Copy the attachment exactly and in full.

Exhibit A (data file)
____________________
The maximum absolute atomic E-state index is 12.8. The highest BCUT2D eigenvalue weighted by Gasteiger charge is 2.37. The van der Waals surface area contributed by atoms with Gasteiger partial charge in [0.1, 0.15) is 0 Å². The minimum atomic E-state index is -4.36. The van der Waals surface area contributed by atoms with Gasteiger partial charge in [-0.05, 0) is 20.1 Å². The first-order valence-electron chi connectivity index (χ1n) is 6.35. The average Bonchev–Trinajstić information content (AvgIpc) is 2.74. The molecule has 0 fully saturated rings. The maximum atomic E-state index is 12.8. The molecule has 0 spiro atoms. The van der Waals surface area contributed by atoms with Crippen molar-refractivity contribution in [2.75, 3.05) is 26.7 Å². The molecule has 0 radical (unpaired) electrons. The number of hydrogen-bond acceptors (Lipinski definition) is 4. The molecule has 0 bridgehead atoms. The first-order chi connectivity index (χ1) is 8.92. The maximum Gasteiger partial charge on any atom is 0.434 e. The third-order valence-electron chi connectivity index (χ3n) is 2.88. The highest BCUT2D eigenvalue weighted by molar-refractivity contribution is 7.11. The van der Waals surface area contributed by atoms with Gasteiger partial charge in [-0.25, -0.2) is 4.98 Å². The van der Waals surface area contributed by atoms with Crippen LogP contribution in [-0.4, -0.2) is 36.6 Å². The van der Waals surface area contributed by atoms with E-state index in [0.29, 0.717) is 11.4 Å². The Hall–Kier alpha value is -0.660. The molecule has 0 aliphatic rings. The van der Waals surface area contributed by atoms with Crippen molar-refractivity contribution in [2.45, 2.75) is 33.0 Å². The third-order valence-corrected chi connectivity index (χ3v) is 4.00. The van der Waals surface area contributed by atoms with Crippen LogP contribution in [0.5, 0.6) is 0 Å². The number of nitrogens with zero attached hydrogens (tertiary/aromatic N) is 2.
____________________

The maximum absolute atomic E-state index is 12.8. The highest BCUT2D eigenvalue weighted by Gasteiger charge is 2.37. The van der Waals surface area contributed by atoms with Gasteiger partial charge in [0.1, 0.15) is 0 Å². The minimum atomic E-state index is -4.36. The van der Waals surface area contributed by atoms with Gasteiger partial charge in [-0.05, 0) is 20.1 Å². The first-order valence-electron chi connectivity index (χ1n) is 6.35. The average Bonchev–Trinajstić information content (AvgIpc) is 2.74. The molecule has 0 fully saturated rings. The maximum atomic E-state index is 12.8. The molecule has 0 spiro atoms. The van der Waals surface area contributed by atoms with Crippen molar-refractivity contribution in [2.75, 3.05) is 26.7 Å². The molecule has 0 radical (unpaired) electrons. The number of hydrogen-bond acceptors (Lipinski definition) is 4. The molecule has 0 bridgehead atoms. The first-order chi connectivity index (χ1) is 8.92. The maximum Gasteiger partial charge on any atom is 0.434 e. The third-order valence-electron chi connectivity index (χ3n) is 2.88. The highest BCUT2D eigenvalue weighted by molar-refractivity contribution is 7.11. The van der Waals surface area contributed by atoms with Gasteiger partial charge in [-0.25, -0.2) is 4.98 Å². The van der Waals surface area contributed by atoms with Crippen LogP contribution in [-0.4, -0.2) is 36.6 Å². The van der Waals surface area contributed by atoms with E-state index in [0.29, 0.717) is 11.4 Å². The Hall–Kier alpha value is -0.660. The molecule has 0 aliphatic rings. The van der Waals surface area contributed by atoms with Crippen molar-refractivity contribution in [2.45, 2.75) is 33.0 Å². The third-order valence-corrected chi connectivity index (χ3v) is 4.00. The van der Waals surface area contributed by atoms with Crippen LogP contribution in [0.5, 0.6) is 0 Å². The number of nitrogens with zero attached hydrogens (tertiary/aromatic N) is 2.